Aims/hypothesis The aim of this study was to investigate the evidence of an increased risk of childhood-onset type 1 diabetes in children born by Caesarean section by systematically reviewing the published literature and performing a meta-analysis with adjustment for recognised confounders. Methods After MEDLINE, Web of Science and EMBASE searches, crude ORs and 95% CIs for type 1 diabetes in children born by Caesarean section were calculated from the data reported in each study. Authors were contacted to facilitate adjustments for potential confounders, either by supplying raw data or calculating adjusted estimates. Metaanalysis techniques were then used to derive combined Ors and to investigate heterogeneity between studies. Results Twenty studies were identified. Overall, there was a significant increase in the risk of type 1 diabetes in children born by Caesarean section (OR 1.23, 95% CI 1.15–1.32, p<0.001). There was little evidence of heterogeneity between studies (p=0.54). Seventeen authors provided raw data or adjusted estimates to facilitate adjustments for potential confounders. In these studies, there was evidence of an increase in diabetes risk with greater birthweight, shorter gestation and greater maternal age. The increased risk of type 1 diabetes after Caesarean section was little altered after adjustment for gestational age, birth weight, maternal age, birth order, breast-feeding and maternal diabetes (adjusted OR 1.19, 95% CI 1.04–1.36, p=0.01). Conclusions/interpretation This analysis demonstrates a 20% increase in the risk of childhood-onset type 1 diabetes after Caesarean section delivery that cannot be explained by known confounders.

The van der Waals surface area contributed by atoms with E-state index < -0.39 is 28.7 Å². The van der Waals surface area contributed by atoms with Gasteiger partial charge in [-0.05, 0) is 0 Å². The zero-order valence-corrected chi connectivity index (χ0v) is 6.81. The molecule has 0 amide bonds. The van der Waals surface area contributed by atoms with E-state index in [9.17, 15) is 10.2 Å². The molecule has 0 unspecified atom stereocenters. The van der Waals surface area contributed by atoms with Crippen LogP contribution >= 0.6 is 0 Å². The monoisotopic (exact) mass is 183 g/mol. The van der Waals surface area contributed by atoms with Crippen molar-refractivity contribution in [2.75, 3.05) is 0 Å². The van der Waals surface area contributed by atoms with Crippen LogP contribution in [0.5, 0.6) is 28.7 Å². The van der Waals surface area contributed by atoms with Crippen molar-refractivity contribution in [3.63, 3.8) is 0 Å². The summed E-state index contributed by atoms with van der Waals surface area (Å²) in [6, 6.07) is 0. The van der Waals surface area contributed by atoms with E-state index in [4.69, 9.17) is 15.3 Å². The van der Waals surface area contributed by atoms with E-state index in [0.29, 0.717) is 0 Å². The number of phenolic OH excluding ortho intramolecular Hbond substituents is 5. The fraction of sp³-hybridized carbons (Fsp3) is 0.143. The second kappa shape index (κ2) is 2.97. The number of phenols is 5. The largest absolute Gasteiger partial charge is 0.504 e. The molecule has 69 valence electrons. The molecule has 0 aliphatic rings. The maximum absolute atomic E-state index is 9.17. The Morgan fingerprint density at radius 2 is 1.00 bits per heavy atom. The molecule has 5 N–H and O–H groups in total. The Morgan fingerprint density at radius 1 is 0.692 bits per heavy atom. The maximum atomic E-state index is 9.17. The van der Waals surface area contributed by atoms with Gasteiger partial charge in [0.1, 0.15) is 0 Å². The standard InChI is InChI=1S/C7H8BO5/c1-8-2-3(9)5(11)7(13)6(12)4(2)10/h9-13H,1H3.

Caesarean section is associated with an increased risk of childhood-onset type 1 diabetes mellitus: a meta-analysis of observational studies.

DEVOTI, Gabriele;
2008

Abstract

Aims/hypothesis The aim of this study was to investigate the evidence of an increased risk of childhood-onset type 1 diabetes in children born by Caesarean section by systematically reviewing the published literature and performing a meta-analysis with adjustment for recognised confounders. Methods After MEDLINE, Web of Science and EMBASE searches, crude ORs and 95% CIs for type 1 diabetes in children born by Caesarean section were calculated from the data reported in each study. Authors were contacted to facilitate adjustments for potential confounders, either by supplying raw data or calculating adjusted estimates. Metaanalysis techniques were then used to derive combined Ors and to investigate heterogeneity between studies. Results Twenty studies were identified. Overall, there was a significant increase in the risk of type 1 diabetes in children born by Caesarean section (OR 1.23, 95% CI 1.15–1.32, p<0.001). There was little evidence of heterogeneity between studies (p=0.54). Seventeen authors provided raw data or adjusted estimates to facilitate adjustments for potential confounders. In these studies, there was evidence of an increase in diabetes risk with greater birthweight, shorter gestation and greater maternal age. The increased risk of type 1 diabetes after Caesarean section was little altered after adjustment for gestational age, birth weight, maternal age, birth order, breast-feeding and maternal diabetes (adjusted OR 1.19, 95% CI 1.04–1.36, p=0.01). Conclusions/interpretation This analysis demonstrates a 20% increase in the risk of childhood-onset type 1 diabetes after Caesarean section delivery that cannot be explained by known confounders.
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Utilizza questo identificativo per citare o creare un link a questo documento: http://hdl.handle.net/11587/109038
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